Continuous Delivery Is Not Continuous Deployment


Problem Statement

I received an interesting question on one of my articles on DevOps. The gist of the question was primarily on the scope of CI/CD and the difference between Continuous Delivery & Continuous Deployment. I thought this was a nice opportunity to put down my thoughts around this in a quick blog post.

Continuous Integration is a development practice which encourages developers to check in code changes to source control as frequently as possible. Since the code is checked in and integrated more often in smaller pieces, it is easier to identify and resolve issues at an earlier stage.

Every code commit triggers an automated build in a separate CI server and executes the unit and integration tests. Code Quality is maintained since any build which has failing tests are not allowed to get checked in to source control repository.

Continuous Integration

 

Continuous Delivery goes one step further than Continuous Integration to automate the software release process, where code is deployed to environments and is prepared for Production release.

In short, the goal of Continuous Delivery is to create a code version which is ready to be deployed to Production at any time.

The decision to go to Production is a business one and is not a technical dependency. There are lot of products/organizations where you can deploy to Production only after getting an approval from the Business stakeholders. Most of the times there is also a formal User Acceptance Testing in place where the Business Users perform a round of testing in the Staging environment. Only after getting the thumbs up from them, the code is deployed to Production environment.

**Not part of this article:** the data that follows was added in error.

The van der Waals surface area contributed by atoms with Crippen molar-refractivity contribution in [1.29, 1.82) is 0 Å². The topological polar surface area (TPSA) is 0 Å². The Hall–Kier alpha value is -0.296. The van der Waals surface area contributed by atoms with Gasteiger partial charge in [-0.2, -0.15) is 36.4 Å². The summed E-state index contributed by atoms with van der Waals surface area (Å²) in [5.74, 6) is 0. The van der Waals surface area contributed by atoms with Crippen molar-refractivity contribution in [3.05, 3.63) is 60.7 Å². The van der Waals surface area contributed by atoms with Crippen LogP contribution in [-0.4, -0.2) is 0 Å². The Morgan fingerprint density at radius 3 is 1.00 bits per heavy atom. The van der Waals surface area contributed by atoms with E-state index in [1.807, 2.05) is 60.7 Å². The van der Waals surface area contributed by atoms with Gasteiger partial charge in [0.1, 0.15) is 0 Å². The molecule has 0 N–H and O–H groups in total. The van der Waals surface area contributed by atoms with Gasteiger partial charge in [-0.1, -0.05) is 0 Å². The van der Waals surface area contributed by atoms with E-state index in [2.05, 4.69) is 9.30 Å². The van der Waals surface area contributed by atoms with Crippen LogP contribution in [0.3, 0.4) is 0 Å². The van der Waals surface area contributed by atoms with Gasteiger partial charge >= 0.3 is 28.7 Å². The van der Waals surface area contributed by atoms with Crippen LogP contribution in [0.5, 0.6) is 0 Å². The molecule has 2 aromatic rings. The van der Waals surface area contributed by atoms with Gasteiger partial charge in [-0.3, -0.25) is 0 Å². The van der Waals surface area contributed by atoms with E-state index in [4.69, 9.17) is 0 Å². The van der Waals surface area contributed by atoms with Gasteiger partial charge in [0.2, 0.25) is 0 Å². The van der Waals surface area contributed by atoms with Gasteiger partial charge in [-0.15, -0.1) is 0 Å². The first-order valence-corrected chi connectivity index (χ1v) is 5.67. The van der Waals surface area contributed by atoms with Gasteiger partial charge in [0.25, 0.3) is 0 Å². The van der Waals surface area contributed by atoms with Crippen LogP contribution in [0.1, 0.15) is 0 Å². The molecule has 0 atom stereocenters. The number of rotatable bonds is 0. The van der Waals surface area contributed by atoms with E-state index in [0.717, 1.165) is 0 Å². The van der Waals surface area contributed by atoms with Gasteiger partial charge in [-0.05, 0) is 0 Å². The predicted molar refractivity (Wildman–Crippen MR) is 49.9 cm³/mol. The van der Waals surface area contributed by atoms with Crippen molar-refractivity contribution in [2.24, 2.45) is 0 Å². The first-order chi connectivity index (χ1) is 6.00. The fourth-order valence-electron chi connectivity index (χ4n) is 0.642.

Continuous Delivery

We have been using Feature Flags in our applications with great success. This allows us to release a product version to Production with unfinished features. Once the feature development is complete, the code is pushed to Production and then the feature flag in turned on.

If you are using Feature Flags in your application, you can achieve Continuous Deployment by deploying the code all the way to Production with the Feature Flag turned off and with no manual intervention.

In the current project I am working on, once we push changes to Source Control and if it passes the Automated Tests (Unit Tests, Integration Tests, End-to-End Tests) and SonarQube Quality Gates – the code is deployed all the way to Production. This is a sign of a fully matured CI/CD pipeline with complete automation. With approx 97% unit test code coverage, the strictest SonarQube Quality Gates in place and the automated test suite, we have high confidence in our code to be deployed to Production, if it passes all these steps.

Keeping the above practices in mind, I would define Continuous Deployment as the next step of Continuous Delivery, where every code commit that passes the Automated Tests and SonarQube Quality Gates is automatically deployed to Production without any manual intervention.

Continuous Deployment

Conclusion

To wrap up this article, we can reiterate the fact that Continuous Delivery makes your code release ready, but the decision to deploy to Production is manual – dependent upon Business approval. They decide when the code is pushed to Production. However with Continuous Deployment, the pipeline is completely automated all the way till Production deployment, without any manual action.

To deliver high quality Business features to Customers faster, having Continuous Delivery is a must. Continuous Deployment is a nice to have.

Release Pipeline

My colleague Robb Schiefer wrote an excellent article on Continuous Delivery and how we implemented it within our organization. I would highly recommend you to check it out — Continuous Delivery…Incrementally

 



Categories: DevOps, SQL Server, Test Automation

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